Published by Harry N. Abrams ISBN: 141970947X
on January 10, 2017
Genres: Fantasy/Science Fiction
Buy on Amazon
I lost an arm on my last trip home.
Home is a new house with a loving husband in 1970s California that suddenly transformed into the frightening world of the antebellum South.
Dana, a young black writer, can't explain how she is transported across time and space to a plantation in Maryland. But she does quickly understand why: to deal with the troubles of Rufus, a conflicted white slaveholder—and her progenitor.
Her survival, her very existence, depends on it.
This searing graphic-novel adaptation of Octavia E. Butler's science fiction classic is a powerfully moving, unflinching look at the violent disturbing effects of slavery on the people it chained together, both black and white—and made kindred in the deepest sense of the word.
I had been reading Kindred on my Kindle and not making much progress. While I thought the plot was engrossing and liked the characters, there is something I can’t put my finger on that was preventing me from finishing the book. I set it aside once. Then I set it aside again. I really wanted to read it. Finally, when I found out this graphic novel edition was out, I decided this would be a way I could read it.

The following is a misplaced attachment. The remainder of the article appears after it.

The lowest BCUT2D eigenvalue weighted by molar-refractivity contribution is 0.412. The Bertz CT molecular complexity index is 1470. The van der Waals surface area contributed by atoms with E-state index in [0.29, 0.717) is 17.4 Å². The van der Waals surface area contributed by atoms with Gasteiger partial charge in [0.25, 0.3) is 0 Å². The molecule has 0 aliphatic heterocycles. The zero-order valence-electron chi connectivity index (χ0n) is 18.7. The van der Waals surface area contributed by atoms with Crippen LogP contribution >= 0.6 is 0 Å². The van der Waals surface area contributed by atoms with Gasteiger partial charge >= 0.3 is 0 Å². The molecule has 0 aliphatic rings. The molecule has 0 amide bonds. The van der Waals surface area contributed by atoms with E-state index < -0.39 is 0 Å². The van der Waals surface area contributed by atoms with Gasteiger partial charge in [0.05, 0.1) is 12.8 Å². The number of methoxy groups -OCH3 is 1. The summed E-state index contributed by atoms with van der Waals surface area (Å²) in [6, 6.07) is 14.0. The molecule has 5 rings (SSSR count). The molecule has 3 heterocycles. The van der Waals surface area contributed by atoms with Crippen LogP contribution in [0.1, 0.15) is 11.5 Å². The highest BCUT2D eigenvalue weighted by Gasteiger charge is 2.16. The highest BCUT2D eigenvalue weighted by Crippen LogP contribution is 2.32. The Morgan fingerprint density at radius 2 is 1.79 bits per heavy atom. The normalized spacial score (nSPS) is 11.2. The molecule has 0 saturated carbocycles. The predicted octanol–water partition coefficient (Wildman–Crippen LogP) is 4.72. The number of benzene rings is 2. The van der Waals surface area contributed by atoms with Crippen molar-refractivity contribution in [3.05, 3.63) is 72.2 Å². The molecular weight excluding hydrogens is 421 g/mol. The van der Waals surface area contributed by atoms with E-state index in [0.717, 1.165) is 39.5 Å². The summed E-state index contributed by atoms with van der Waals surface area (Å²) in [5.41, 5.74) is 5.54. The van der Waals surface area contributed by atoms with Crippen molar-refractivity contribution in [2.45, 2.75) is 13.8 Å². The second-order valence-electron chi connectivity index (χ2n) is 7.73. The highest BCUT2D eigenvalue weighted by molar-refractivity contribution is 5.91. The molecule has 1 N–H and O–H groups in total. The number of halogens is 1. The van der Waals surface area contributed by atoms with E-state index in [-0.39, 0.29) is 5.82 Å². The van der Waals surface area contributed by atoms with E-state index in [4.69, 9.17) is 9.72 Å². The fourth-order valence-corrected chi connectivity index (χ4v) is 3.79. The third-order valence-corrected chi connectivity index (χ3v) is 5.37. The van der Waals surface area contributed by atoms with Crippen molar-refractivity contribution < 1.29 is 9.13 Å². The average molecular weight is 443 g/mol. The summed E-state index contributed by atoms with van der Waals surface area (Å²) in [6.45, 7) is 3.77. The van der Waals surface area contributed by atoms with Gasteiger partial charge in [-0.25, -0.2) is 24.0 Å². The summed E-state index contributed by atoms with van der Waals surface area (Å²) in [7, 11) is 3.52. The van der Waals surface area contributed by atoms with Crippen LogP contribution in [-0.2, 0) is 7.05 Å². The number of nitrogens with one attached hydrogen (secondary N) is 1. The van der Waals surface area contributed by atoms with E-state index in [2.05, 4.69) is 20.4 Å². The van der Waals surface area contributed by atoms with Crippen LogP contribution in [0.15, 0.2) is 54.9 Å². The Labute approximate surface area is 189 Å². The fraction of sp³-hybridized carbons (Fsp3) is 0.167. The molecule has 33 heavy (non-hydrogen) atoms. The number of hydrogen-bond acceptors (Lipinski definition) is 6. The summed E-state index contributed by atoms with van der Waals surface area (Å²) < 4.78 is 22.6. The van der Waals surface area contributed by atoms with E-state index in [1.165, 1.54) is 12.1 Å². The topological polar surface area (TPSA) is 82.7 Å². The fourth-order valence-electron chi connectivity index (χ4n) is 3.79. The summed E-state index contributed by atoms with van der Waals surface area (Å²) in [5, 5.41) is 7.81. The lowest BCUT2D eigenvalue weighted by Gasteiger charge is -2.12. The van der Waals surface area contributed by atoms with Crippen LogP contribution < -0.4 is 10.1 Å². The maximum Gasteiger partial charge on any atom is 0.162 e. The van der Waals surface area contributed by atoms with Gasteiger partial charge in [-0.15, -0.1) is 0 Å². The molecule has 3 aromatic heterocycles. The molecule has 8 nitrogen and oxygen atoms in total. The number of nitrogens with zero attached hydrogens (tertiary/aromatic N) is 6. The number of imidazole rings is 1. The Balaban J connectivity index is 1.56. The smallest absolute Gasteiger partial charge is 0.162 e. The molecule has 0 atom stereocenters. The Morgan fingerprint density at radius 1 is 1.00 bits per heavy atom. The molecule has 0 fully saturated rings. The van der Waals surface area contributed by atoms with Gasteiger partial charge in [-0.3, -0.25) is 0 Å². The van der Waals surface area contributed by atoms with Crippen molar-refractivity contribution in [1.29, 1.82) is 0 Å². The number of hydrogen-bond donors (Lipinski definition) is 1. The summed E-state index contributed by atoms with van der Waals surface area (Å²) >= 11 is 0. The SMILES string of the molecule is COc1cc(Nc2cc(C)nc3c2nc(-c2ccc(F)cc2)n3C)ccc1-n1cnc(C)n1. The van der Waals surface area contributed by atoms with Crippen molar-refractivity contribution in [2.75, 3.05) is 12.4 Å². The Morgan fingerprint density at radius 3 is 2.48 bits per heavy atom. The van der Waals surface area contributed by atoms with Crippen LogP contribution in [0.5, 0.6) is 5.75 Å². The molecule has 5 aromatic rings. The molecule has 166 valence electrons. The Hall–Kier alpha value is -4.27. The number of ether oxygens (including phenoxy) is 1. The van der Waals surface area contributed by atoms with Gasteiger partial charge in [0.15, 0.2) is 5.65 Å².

Octavia Butler is the queen of science fiction. This book is probably one of the most accurate descriptions of antebellum slavery I’ve read in fiction. Butler says that she actually toned it down so it would sell, however. She not only describes the brutality of slavery but also delves into the ways in which enslaved people created a family and subverted slave owners when it was possible. Mere survival was a triumph. She also unpacks the complicated relationships between enslaved people and slave owners. Rufus, for example, could easily be a one-note villain, but in Butler’s hands, he’s a fully realized and complicated person who rapes a woman because she is African-American and he can, but who also generates reader sympathy as an abused and uneducated child and a product of the time and place in which he lived.
Dana is a strong protagonist, and most of Butler’s characters are round and interesting, resisting stereotype and easy reduction. Kindred was published in 1979 and is ahead of its time in many ways. I’ve seen many more recent books that don’t deal with the themes of slavery in racism with the honesty and realism that Kindred does, in spite of its science fiction elements. One of the more interesting ideas Butler grapples with is the complex relationships forged in slavery between people who identify as white and people who identify as black today.